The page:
With a virtually unanimous vote the Extraordinary General Meeting of Shareholders approved the appointment of Hans Snijders as a new supervisory director of KAS BANK yesterday.
“An appointment as supervisory director is a particularly great honour, as well as being socially important,” says Hans Snijders. “I am keen to make use of my time at the company to contribute to the further development of KAS BANK.”
03 Sep 2016
Hans Snijders has plenty of management experience under his belt, in both IT and business. When he was just 28 years old, he was managing 150 employees. “The main thing that taught me was that you have to earn the loyalty of your clients anew each and every day. That’s true of every organisation, including KAS BANK. Everyone at the company has to be aware that they are pulling in the same direction. As a manager, you have to lead by example by spending time with your staff. At the same time, you have to remain critical of who you are and what you’re doing as a company. Markets change, the needs of your clients change - and you have to keep pace."
"Right now, KAS BANK is in the middle of just such a change process. For me, it is a challenge to help shape that process. Without, I should point out, stepping into the Board of Directors’ shoes. Supervising and giving advice to the Board of Directors is our statutory task. So, as a Supervisory Board, you constantly have to ask yourself: is everything working properly? Is the strategy still consistent with the low risk propensity of the bank? What’s the situation with Risk and Compliance? A strategy is not a static blueprint for the future, but a dynamic process. And it is our job to constantly review whether the path carved out is still within the agreed boundaries.”
Although Snijders advocates regular turnover on the Supervisory Board, he is also concerned that the “common thread” of supervision is being lost. “In the financial sector in particular, legislation and regulation is becoming ever more complicated. Because of this, even as a supervisory director, you have to constantly develop and learn. So it can be a pity if that knowledge disappears after 8 years, purely because your time is up. What I really am in favour of is the promotion of diversity, not just at executive level, but throughout the organisation. An organisation must, to some extent, always be a reflection of society. This makes you richer and better and helps you get ahead as a company.”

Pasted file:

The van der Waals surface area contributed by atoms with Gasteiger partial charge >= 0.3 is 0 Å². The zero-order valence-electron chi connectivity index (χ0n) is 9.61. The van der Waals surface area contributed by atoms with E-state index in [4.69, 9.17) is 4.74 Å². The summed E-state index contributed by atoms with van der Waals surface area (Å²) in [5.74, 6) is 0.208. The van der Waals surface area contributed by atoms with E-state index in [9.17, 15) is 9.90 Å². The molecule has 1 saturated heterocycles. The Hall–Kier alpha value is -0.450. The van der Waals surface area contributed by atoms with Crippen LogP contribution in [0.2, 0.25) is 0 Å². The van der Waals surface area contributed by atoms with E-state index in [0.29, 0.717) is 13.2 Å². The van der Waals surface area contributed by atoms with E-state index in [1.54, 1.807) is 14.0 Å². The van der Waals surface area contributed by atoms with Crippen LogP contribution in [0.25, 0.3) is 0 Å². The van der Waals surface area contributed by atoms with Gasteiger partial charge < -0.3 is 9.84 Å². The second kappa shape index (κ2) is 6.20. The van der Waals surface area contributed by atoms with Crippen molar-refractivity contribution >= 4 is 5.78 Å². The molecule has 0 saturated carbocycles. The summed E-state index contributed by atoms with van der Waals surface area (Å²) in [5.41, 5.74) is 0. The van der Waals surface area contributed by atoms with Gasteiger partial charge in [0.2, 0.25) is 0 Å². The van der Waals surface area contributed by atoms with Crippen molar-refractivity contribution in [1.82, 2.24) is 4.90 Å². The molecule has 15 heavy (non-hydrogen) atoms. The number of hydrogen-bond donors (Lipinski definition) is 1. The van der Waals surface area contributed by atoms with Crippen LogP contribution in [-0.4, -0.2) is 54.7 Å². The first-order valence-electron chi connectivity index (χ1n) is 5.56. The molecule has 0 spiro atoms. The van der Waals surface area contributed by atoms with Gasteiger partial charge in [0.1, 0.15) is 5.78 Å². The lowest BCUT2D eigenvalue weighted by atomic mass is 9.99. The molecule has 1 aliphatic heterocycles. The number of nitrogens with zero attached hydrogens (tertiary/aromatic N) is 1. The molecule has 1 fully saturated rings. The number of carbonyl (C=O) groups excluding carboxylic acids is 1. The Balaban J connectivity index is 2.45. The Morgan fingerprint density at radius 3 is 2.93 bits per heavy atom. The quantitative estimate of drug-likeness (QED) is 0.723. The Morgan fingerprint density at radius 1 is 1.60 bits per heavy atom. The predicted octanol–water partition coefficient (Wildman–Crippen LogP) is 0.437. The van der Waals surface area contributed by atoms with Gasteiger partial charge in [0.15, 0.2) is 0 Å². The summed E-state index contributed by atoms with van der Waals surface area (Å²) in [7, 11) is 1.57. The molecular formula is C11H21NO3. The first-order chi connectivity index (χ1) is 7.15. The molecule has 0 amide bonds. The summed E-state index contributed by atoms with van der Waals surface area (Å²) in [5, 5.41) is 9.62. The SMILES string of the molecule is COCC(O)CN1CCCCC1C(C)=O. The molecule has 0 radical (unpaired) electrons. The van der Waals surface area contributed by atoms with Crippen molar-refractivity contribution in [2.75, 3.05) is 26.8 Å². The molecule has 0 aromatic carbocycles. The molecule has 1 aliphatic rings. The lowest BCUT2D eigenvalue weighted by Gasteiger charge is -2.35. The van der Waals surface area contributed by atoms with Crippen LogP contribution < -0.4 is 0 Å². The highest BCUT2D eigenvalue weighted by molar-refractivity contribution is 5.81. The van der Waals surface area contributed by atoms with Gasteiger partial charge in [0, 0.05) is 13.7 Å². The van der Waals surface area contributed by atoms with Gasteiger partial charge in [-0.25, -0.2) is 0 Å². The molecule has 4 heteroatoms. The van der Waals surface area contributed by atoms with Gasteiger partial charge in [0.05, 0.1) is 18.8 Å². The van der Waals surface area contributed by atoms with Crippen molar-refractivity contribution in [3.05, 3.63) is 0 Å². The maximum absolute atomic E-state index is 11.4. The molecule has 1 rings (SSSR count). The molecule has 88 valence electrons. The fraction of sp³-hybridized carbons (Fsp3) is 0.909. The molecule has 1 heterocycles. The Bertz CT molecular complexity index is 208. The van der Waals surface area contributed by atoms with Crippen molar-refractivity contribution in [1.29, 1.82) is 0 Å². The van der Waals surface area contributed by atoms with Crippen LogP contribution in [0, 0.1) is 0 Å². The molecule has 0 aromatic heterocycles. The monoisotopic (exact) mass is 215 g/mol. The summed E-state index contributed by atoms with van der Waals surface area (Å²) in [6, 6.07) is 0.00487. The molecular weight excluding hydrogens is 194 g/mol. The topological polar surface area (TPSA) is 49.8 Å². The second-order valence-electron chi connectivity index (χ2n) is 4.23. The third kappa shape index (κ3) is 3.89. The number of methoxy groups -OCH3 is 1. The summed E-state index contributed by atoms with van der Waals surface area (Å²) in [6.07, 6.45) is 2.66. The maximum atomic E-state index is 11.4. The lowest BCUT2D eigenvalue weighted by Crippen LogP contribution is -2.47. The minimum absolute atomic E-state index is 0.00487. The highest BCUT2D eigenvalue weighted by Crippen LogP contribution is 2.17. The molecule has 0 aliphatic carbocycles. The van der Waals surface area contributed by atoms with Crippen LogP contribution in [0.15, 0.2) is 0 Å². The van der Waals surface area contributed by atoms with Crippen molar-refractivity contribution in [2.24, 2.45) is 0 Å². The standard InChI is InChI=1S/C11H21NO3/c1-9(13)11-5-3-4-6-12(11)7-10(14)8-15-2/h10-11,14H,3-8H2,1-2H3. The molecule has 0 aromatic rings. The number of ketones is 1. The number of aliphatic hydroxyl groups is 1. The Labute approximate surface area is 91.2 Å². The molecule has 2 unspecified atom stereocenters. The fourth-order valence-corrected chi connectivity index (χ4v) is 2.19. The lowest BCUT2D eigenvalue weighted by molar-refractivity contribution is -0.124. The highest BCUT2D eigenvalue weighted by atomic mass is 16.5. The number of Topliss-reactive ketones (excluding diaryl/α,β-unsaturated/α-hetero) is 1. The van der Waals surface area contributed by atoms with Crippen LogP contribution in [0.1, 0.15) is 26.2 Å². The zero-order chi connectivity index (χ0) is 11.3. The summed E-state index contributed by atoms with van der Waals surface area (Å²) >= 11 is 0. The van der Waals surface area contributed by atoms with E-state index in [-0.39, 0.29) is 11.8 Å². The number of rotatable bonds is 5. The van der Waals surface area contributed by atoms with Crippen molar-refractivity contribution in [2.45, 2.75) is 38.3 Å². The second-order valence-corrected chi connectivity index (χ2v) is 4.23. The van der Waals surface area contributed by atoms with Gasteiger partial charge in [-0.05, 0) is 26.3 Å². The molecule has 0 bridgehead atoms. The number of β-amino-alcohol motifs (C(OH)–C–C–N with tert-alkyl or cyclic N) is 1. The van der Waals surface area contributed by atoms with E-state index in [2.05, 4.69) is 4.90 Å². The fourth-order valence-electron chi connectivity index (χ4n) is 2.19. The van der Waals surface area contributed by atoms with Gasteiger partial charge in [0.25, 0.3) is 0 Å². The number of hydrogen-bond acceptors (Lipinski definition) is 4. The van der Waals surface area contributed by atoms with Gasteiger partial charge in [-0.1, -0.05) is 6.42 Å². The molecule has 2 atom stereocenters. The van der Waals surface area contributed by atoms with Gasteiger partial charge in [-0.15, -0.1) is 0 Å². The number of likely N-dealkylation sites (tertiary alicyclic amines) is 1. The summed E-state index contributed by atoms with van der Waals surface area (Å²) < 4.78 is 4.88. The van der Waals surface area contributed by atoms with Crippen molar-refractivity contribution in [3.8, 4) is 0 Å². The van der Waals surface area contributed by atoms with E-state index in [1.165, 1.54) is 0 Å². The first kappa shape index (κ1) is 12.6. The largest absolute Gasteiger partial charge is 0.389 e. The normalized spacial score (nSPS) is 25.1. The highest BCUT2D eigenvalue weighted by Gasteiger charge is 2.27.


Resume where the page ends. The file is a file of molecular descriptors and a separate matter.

Keep surprising the client
"As a team, it’s a good idea on every level to constantly ask yourself whether you are still doing the right things for the client. Keep surprising the client. Their loyalty must never be taken for granted. This doesn’t mean always doing what the client asks of you. Being client focused is not about being at the behest of the client no matter what. Explain what you are doing, be clear about what the client can expect of you and fulfil those expectations. And do everything in your power to achieve that together. In this regard, I’ll be very happy if client satisfaction has risen to at least 8.5 four years from now."
Who is Hans Snijders?
Hans Snijders (1956) studied business administration at Erasmus University in Rotterdam, before attending training courses for Chief Information Officers, Supervisory Directors and Regulators. In 1984, at the age of 28, he was made Director of L + T Informatica. After this, he held managerial roles at Pink Roccade, ASZ, Relan and Ordina. He then became CEO, first at Syntrus Achmea and then, until February 2016, Achmea Investment Management. Since 2006 he has also been a Director of Cquinn Consulting.
Hans Snijders was first approached as a potential successor to Jean Frijns back in February 2016. He was interested right away. “I was already familiar with KAS BANK from my past at Achmea Investment Services, but that’s not the same as getting heavily involved in a company.”
Snijders took plenty of time preparing for his role. As well as reading thick piles of policy documents, he talked at length with members of the Supervisory Board and Board of Directors, the senior management and the Workers Council. His primary focus was the relationship between IT and issues relating to commercial development, Risk and Operations and his remit on the Supervisory Board (SB). Once De Nederlandsche Bank had given its approval, his nomination could be definitively announced.